What Family Child Care Providers should know about bloodborne pathogens
Like anyone working with young children, child care providers are inevitably exposed to blood at some point in their working lives.
Children are prone to bloody noses; they also frequently fall, suffer cuts and scrapes, and sometimes get into fights.
For this reason, it is of the utmost importance that providers familiarize themselves with bloodborne pathogens-diseases transmitted through exposure to infected blood or body fluids that contain infected blood-and how to protect themselves from becoming infected.
The three most prevalent bloodborne pathogens are HIV/AIDS, Hepatitis B and Hepatitis C. They are transmitted through blood, semen and vaginal fluids. Urine, tears, sweat and vomit do not transmit bloodborne diseases unless contaminated with infectious blood.
Casual contact does not transmit bloodborne diseases. You cannot contract a bloodborne disease from touching, hugging or kissing; sharing pots, pans, forks or spoons; using a public restroom or swimming pool; or coughing or sneezing.
In order to contract a bloodborne disease, blood or blood-containing body fluids from an infected person must be introduced directly into your bloodstream through a needlestick, a cut or opening in your skin or through mucous membranes in the eyes, nose or mouth.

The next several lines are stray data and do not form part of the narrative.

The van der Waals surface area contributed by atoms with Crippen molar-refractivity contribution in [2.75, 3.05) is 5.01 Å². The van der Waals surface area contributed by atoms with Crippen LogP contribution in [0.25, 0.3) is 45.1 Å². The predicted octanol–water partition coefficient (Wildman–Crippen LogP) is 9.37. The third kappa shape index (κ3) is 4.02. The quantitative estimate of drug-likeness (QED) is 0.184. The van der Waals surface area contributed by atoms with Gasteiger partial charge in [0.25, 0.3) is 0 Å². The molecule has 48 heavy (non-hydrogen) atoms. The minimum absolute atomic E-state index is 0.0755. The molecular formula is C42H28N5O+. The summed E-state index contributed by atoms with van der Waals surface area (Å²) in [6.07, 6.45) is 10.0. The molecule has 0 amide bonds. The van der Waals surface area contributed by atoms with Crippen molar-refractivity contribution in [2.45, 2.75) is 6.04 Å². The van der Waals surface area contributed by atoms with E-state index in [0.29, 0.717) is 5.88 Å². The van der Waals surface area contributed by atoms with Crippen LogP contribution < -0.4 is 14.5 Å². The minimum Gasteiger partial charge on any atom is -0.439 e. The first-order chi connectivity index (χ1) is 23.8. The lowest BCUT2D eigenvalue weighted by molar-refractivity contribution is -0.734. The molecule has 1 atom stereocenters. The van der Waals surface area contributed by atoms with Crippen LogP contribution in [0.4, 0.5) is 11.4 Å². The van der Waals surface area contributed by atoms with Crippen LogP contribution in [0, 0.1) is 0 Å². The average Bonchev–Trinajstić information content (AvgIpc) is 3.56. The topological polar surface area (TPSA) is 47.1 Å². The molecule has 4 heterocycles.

Child care providers are typically exposed to bloodborne pathogens when diapering, toileting, feeding or cleaning up the vomit of children in their care; breaking up fights between children; or if bitten by a child.
Follow these simple steps to protect yourself from bloodborne illnesses:
- Assume everyone, including the children in your care, is infected (practice universal precaution).
- Always wear disposable latex gloves when coming into contact with blood or other body fluids.
- Always wash your hands before putting on and after removing gloves.
- Get vaccinated against Hepatitis B.
If you believe you have been exposed to a bloodborne pathogen, immediately wash the affected area with soap and water; report the incident to the appropriate personnel and/or agency; and proceed immediately to your personal physician or the nearest emergency room.